Market Research

The Plot Thickens

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At the beginning of 2018, the handoff in leadership from monetary policy to fiscal policy was well underway as a driver of consumer spending, business investment, and corporate profits, ultimately supporting continued economic growth and stock market gains.



Fiscal Policy

Tax cuts, a more business-friendly regulatory environment, and increased government spending should support consumer spending, business investment, and corporate profits—key drivers of our economic and stock forecasts. The biggest risk to investor confidence this year has been around trade, including new tariffs. When we compare the fiscal measures with the potential impact of increased tariffs, however, the benefits appear to outweigh the costs.

Market Signals

We are starting to see peaks in several economic and market indicators, such as manufacturing growth and earnings, while short-term interest rates are rising faster than long-term rates. However, growth can still be steady after a peak. The context is also critically important here—reaching these points in a positive growth environment is expected and not necessarily a warning sign. So although we are in the later stages of the economic cycle, we don’t see a recession in the near term.

Rising Volatility

Given that we are in the later stages of this economic cycle, with factors such as increased trade tensions and geopolitical uncertainty at play, we do expect greater volatility in 2018. But it’s important to remember that volatility isn’t defined simply as market declines, and experiencing these ups and downs is a normal aspect of our market environment. If we try to embrace it, instead of fearing it, we have the potential to create opportunities.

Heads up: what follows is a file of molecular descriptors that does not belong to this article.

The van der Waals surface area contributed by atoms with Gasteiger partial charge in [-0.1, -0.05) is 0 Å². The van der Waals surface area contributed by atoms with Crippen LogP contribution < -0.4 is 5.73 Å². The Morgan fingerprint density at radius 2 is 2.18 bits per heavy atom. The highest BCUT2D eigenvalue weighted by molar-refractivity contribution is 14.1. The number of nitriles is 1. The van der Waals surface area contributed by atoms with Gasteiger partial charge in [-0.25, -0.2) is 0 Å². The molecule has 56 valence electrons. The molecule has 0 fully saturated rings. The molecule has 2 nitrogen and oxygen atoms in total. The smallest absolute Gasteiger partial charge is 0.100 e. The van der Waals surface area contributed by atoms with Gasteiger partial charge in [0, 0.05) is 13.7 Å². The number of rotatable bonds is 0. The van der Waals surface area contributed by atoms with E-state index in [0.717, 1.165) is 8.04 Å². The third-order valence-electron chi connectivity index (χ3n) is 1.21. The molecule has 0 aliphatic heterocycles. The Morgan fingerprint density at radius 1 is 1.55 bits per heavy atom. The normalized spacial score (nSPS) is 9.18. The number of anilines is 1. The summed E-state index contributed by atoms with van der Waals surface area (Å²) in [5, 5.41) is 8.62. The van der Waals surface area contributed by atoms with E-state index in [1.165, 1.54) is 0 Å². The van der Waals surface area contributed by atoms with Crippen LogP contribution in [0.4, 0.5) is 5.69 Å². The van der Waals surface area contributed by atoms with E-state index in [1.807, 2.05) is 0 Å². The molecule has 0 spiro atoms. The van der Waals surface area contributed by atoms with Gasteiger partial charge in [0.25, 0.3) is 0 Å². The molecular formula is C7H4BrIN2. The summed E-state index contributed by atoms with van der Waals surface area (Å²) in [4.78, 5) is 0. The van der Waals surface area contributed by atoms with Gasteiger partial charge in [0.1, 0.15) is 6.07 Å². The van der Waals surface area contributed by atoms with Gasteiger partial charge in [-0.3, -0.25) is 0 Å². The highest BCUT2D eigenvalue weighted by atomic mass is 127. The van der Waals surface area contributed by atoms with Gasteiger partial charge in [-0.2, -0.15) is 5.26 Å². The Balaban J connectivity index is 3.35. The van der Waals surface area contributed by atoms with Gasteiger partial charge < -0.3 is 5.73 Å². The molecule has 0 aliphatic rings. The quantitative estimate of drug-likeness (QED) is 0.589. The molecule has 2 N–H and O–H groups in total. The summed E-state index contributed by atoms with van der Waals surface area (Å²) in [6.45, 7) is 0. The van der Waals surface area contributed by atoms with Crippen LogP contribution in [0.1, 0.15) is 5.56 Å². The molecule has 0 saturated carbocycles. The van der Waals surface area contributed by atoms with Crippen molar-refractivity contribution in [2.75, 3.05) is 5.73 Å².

Up to 3% U.S. GDP Growth

Early this year we slightly upgraded our gross domestic product (GDP) forecast, as tax cuts should improve personal and business spending. Add the government spending package signed earlier this year and the benefits of increased lending capacity (from recent financial deregulation), and we’re looking at significant fiscal tailwinds. We continue to believe that the combination of these forces will result in GDP growth of up to 3% for the U.S. in 2018.

3.8% International GDP Growth

We believe that the global growth story will continue, with an expectation of 3.8% GDP growth for the world economy, thanks to new fiscal policies and improved business vitality. We continue to expect the U.S. economy to remain a primary driver, aided by the anticipated higher growth trajectory of emerging markets, while international developed markets may lag. Primary risks to our global and U.S. economic forecasts include an unexpected rise in inflation, a substantial increase in trade friction, or a policy mistake.



10+% Returns

We expect returns of 10% or higher for the S&P 500 Index (including dividends), with earnings growth the primary driver. The S&P 500 may be well positioned to generate mid-teens or better earnings growth in 2018 thanks to a combination of steady economic growth and better corporate profits, thanks to the new tax law. Although we do expect volatility to increase, in the context of steady economic growth and strong corporate profits, we see the potential for further stock gains in the second half of 2018. Risks to our stock market forecast include potential negative impacts on companies’ profit margins due to wage increases, geopolitical risks and trade tensions, and political uncertainty around the midterm elections.